Sunscreens: The hidden dangers

I get a lot of enquiries about sunscreens. It is difficult to create an 
SPF (sun protection factor) cream
 without the use of chemicals. As a
 general rule the higher the SPF the 
more chemicals used.

A lot of the UVA/B chemical filters used
 in sunscreens are not only harsh skin 
irritants but some, like Isotridecyl
 Salicylate and Octyl Salicylate, are also 
believed to be oestrogen mimickers.

Many also contain Methyl Paraben which is used as a 
preservative. The controversy around parabens is well known, 
but a recent study in Japan also showed that Methyl Paraben
 prematurely ages the skin when exposed to UVA/B sunlight.

So what about the more natural sun creams on the market?
 Are they really better?

Natural SPF creams are made with mineral sun blocks like titanium or zinc oxides. They work in a different way to chemical sunscreens (which absorb UVA/B light). Instead, they act as a barrier which is why they don’t absorb well and often appear white on the skin.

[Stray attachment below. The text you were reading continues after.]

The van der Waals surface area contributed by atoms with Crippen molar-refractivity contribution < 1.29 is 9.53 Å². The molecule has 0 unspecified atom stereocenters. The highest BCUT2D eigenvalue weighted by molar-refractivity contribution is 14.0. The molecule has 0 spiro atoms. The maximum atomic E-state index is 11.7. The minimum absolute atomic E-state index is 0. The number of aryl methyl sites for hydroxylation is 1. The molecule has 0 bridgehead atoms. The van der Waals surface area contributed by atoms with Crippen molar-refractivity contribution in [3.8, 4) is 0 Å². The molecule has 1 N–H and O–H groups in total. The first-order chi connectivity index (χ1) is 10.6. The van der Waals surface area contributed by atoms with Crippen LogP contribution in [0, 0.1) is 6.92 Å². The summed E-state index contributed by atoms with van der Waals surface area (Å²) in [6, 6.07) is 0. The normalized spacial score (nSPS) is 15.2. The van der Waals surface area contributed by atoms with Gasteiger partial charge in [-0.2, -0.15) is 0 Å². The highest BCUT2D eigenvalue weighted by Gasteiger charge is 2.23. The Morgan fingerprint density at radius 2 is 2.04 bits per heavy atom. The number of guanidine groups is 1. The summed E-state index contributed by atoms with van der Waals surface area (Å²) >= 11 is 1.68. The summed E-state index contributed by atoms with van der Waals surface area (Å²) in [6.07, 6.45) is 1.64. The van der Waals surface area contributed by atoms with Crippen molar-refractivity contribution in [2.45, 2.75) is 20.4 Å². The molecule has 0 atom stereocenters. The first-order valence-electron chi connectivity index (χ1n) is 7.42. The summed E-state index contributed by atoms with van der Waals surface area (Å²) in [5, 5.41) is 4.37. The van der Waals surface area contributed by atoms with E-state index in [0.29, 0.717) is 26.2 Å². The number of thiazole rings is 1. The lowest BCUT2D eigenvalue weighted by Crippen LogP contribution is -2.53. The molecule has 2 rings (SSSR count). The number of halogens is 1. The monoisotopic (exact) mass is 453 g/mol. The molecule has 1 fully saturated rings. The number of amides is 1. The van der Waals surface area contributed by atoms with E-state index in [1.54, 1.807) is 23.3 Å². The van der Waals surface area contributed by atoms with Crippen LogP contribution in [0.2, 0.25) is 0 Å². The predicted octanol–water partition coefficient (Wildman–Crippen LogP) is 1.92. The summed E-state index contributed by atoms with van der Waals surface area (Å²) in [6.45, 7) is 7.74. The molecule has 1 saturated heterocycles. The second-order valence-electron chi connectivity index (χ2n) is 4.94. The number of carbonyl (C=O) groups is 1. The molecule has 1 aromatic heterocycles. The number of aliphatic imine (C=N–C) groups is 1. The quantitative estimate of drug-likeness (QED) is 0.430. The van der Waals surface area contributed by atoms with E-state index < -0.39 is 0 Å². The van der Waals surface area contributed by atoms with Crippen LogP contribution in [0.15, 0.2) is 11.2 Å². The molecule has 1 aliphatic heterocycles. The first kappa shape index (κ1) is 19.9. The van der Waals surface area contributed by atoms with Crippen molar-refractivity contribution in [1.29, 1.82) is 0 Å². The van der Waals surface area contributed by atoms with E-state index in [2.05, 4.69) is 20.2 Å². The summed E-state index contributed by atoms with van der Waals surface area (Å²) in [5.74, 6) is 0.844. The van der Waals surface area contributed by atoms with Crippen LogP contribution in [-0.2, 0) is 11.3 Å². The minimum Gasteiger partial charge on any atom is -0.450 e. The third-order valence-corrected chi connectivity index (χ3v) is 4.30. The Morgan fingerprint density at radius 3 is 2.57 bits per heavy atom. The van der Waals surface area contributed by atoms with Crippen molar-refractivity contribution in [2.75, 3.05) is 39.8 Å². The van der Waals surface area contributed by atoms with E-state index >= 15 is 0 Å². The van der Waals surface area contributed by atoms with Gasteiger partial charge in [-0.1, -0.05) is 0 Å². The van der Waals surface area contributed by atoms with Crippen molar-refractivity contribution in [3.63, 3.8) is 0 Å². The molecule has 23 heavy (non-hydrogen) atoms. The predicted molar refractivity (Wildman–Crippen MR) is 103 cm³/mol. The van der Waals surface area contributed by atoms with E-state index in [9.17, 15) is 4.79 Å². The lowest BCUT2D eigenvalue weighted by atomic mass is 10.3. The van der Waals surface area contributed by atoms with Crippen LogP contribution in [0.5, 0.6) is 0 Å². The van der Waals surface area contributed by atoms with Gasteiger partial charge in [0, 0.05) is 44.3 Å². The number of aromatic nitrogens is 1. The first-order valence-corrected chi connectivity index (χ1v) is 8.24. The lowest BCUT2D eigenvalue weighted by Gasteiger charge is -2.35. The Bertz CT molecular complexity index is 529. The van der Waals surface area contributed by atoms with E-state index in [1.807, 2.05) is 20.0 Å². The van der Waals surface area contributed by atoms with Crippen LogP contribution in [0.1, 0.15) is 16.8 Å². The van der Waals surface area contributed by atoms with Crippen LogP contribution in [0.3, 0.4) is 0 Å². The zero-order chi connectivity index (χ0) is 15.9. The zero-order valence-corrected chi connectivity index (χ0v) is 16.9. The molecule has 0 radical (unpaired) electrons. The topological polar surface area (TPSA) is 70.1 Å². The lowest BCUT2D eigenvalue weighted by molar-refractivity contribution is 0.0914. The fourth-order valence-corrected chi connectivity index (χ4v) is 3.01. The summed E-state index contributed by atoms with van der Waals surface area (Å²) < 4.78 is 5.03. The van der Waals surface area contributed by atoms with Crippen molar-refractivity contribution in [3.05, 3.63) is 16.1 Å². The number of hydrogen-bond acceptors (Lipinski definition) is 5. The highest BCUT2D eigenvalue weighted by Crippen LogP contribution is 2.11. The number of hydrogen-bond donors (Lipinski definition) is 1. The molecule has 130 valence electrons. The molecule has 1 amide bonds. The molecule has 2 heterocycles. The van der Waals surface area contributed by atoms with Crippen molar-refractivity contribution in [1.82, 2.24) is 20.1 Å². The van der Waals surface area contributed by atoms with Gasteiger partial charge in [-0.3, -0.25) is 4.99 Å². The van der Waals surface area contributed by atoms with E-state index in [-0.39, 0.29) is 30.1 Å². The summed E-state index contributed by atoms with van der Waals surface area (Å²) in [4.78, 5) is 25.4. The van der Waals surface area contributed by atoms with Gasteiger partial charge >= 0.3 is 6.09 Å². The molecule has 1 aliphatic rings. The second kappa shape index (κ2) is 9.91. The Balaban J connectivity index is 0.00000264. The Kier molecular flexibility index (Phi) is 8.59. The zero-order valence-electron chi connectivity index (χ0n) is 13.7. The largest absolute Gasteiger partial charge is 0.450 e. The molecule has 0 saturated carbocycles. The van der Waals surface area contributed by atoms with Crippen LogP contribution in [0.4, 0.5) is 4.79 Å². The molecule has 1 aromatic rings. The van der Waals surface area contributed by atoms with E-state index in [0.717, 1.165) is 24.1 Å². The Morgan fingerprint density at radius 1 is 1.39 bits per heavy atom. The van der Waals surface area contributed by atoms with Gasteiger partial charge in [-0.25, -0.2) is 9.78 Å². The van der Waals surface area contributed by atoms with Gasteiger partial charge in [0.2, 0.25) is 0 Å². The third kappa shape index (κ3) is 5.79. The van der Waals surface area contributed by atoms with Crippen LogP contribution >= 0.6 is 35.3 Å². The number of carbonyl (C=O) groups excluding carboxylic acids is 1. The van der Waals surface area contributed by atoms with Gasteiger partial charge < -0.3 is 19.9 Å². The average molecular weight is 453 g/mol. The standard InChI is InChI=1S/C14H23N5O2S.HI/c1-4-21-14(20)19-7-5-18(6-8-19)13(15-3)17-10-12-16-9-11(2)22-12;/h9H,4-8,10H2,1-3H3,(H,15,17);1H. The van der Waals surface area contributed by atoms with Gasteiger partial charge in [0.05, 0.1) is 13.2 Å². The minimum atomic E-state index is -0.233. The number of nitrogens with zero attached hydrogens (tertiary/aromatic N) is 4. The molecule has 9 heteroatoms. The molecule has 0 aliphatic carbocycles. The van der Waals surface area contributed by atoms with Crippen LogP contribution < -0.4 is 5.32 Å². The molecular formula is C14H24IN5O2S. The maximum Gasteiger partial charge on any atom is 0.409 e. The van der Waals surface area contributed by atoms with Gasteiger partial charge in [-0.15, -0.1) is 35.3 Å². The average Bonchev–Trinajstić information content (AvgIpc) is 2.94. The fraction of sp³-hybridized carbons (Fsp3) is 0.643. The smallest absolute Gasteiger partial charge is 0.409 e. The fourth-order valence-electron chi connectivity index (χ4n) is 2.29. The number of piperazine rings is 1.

While these sunscreens are kinder on the skin, more and more manufacturers now grind down the minerals into nanoparticles to eliminate the whiteness problem.

While this may seem like a good thing, recent studies suggest these smaller particles penetrate the body in ways the larger particles cannot and could pose a long-term health risk.

Manufacturers currently do not need to label nanoparticles on their products, although there is mounting pressure for this to change.

So…what is the best way to stay protected this Summer? I’d suggest investing in a wide-brimmed hat and staying out of the midday rays!



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